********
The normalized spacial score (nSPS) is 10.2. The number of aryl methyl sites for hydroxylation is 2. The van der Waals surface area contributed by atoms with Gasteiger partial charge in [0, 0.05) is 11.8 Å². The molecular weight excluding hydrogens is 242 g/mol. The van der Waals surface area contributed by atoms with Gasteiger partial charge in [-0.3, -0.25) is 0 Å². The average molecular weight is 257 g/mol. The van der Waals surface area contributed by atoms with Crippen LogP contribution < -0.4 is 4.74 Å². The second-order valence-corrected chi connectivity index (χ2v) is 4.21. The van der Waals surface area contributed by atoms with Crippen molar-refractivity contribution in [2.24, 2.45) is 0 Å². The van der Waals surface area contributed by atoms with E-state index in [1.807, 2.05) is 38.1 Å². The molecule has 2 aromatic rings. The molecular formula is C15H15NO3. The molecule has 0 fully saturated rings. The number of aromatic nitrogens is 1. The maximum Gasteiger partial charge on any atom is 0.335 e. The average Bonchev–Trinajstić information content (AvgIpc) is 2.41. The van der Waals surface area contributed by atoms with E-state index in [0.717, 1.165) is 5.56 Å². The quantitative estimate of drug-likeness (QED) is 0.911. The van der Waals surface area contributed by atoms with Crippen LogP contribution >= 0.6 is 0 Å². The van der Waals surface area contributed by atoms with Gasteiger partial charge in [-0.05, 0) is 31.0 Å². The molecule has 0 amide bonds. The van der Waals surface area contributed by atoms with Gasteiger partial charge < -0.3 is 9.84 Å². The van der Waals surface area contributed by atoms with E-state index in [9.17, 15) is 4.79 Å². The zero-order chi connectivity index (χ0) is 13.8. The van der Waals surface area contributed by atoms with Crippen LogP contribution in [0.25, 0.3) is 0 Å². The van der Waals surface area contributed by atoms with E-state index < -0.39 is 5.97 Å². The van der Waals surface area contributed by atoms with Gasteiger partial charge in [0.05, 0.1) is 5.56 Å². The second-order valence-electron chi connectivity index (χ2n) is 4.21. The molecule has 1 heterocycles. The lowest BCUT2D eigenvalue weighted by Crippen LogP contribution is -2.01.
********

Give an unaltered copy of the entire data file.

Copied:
The normalized spacial score (nSPS) is 10.2. The number of aryl methyl sites for hydroxylation is 2. The van der Waals surface area contributed by atoms with Gasteiger partial charge in [0, 0.05) is 11.8 Å². The molecular weight excluding hydrogens is 242 g/mol. The van der Waals surface area contributed by atoms with Gasteiger partial charge in [-0.3, -0.25) is 0 Å². The average molecular weight is 257 g/mol. The van der Waals surface area contributed by atoms with Crippen LogP contribution < -0.4 is 4.74 Å². The second-order valence-corrected chi connectivity index (χ2v) is 4.21. The van der Waals surface area contributed by atoms with Crippen molar-refractivity contribution in [2.24, 2.45) is 0 Å². The van der Waals surface area contributed by atoms with E-state index in [1.807, 2.05) is 38.1 Å². The molecule has 2 aromatic rings. The molecular formula is C15H15NO3. The molecule has 0 fully saturated rings. The number of aromatic nitrogens is 1. The maximum Gasteiger partial charge on any atom is 0.335 e. The average Bonchev–Trinajstić information content (AvgIpc) is 2.41. The van der Waals surface area contributed by atoms with E-state index in [0.717, 1.165) is 5.56 Å². The quantitative estimate of drug-likeness (QED) is 0.911. The van der Waals surface area contributed by atoms with Crippen LogP contribution >= 0.6 is 0 Å². The van der Waals surface area contributed by atoms with Gasteiger partial charge in [-0.05, 0) is 31.0 Å². The molecule has 0 amide bonds. The van der Waals surface area contributed by atoms with Gasteiger partial charge < -0.3 is 9.84 Å². The van der Waals surface area contributed by atoms with E-state index in [9.17, 15) is 4.79 Å². The zero-order chi connectivity index (χ0) is 13.8. The van der Waals surface area contributed by atoms with Crippen LogP contribution in [0.25, 0.3) is 0 Å². The van der Waals surface area contributed by atoms with E-state index < -0.39 is 5.97 Å². The van der Waals surface area contributed by atoms with Gasteiger partial charge in [0.05, 0.1) is 5.56 Å². The second-order valence-electron chi connectivity index (χ2n) is 4.21. The molecule has 1 heterocycles. The lowest BCUT2D eigenvalue weighted by Crippen LogP contribution is -2.01.